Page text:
Honestly, though, this was mostly about the eating. I already reviewed my splurge restaurant, but I mostly ate in pintxo bars. For the benefit of future travelers, I kept track of my pintxos. So here goes… Continue reading San Sebastian and Madrid

Being Baroque in Burgos

I went to Spain to sing in an opera (Cavalli’s rarely performed Gli amori d’Apollo e di Dafne) . We had four days to rehearse. What were we thinking!? I have no clue. But there was an opera just the same! While I wasn’t entirely pleased with my performance, I had a fabulous time meeting lots of other singers (of all ages and career stages), learning how to be more Baroque (it’s all about the elegantly asymmetrical gestures), and refreshing my Spanish (many cast members didn’t speak much English). It was also very special to sing in the beautiful Teatro Principal in Burgos.

The cast on the stage of the Teatro Principal
The cast on the stage of the Teatro Principal

The opera’s plot is complicated, with two frame stories. In one, the god of sleep sends his minions to create dreams, and a homeless woman dreams of a nymph being turned into a tree. She asks her wise friend to help her understand her dream. The other frame story sets the main plot up as Venus’s revenge for a slight offered her by Apollo (he revealed her to her husband while she and Mars were practicing “military exercises” naked, and she is angry). She complains to her father Zeus, and he suggests she send her son Cupid to get revenge. Cupid wounds Apollo while the nymph Dafne is passing by. Dafne is sworn to Diana (and therefore chastity) and refuses Apollo’s advances. When he pursues her in spite of her refusal, she asks her father to turn her into a tree. Apollo bitterly repents the transformation he has caused, but it is too late.

In an unconnected but interwoven (and very important, in my completely unbiased opinion!) plot, Cefalo has abandoned his nymph Procri because he has fallen in love with the goddess Aurora. Aurora is married to Titone, who was formerly young and handsome. She managed to get him eternal life, but she forgot to ask for eternal youth. So he is now old and decrepit, which is why she’s running off to earth to fool around with Cefalo. Continue reading Being Baroque in Burgos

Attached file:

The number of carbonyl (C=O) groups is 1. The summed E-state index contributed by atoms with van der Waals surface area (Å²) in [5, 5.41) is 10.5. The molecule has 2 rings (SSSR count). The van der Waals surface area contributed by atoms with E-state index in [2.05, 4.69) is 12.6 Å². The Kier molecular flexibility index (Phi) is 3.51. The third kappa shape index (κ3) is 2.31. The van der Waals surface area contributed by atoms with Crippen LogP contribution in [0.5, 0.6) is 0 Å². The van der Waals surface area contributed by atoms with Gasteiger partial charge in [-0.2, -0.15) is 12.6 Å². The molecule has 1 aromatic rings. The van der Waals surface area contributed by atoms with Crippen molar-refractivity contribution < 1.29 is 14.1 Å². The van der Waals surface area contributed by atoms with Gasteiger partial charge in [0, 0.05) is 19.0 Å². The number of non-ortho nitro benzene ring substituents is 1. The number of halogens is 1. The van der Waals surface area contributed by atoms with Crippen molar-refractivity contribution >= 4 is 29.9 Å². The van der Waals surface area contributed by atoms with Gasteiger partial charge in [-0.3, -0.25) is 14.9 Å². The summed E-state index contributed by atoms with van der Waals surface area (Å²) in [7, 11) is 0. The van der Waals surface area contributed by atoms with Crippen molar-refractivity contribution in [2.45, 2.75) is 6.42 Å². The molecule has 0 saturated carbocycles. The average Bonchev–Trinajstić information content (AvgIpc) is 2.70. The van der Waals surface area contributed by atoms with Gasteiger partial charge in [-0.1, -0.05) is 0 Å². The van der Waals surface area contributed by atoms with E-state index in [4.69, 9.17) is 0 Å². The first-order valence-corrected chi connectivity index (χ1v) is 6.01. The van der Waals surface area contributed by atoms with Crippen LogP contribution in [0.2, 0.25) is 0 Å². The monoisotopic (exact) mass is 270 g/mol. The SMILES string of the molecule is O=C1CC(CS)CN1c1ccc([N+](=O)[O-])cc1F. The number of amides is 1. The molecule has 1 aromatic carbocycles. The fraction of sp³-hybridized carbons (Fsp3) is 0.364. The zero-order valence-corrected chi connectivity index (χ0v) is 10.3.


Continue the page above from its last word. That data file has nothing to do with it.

Restaurant review: Bodegón Alejandro

After getting through a frantic week of opera rehearsals and performances in Burgos (blog post coming soon), I rewarded myself with a trip to San Sebastian. This resort city on the northern coast of Spain is famous not only for its beautiful beaches but also for its excellent food at all levels, from pintxos (Basque tapas) to Michelin-starred restaurants. I splurged last night by getting the tasting menu at Bodegón Alejandro, a place I’d seen recommended in both the Michelin guide and the New York Times when I was planning this trip. It was definitely worth it.

The restaurant lies underground, down an unobtrusive staircase on a busy street of San Sebastian’s Old Town. It doesn’t look like much, with bare wood tables, plain decor, and a rather kitschy city view mural on the wall. But any doubts about my restaurant choice disappeared with the amuse-bouche—a shot of cold asparagus soup with paper-thin slices of crispy bread. The salty creaminess of the soup went perfectly with the crunchy, fire-blackened toast.

The first course of the tasting was also a definite hit. For this odd take on lasagna, cold marinated anchovies formed the pasta and vegetable ratatouille served as the filling. I love anchovies, and these were the freshest and tastiest I’ve had. The wine for the course, an organic local Txakoli Bengoetxe, was a new variety to me. It was smooth with a little tang, reminiscent of my favorite white (Greco di Tufo) and a good match for the dish. Continue reading Restaurant review: Bodegón Alejandro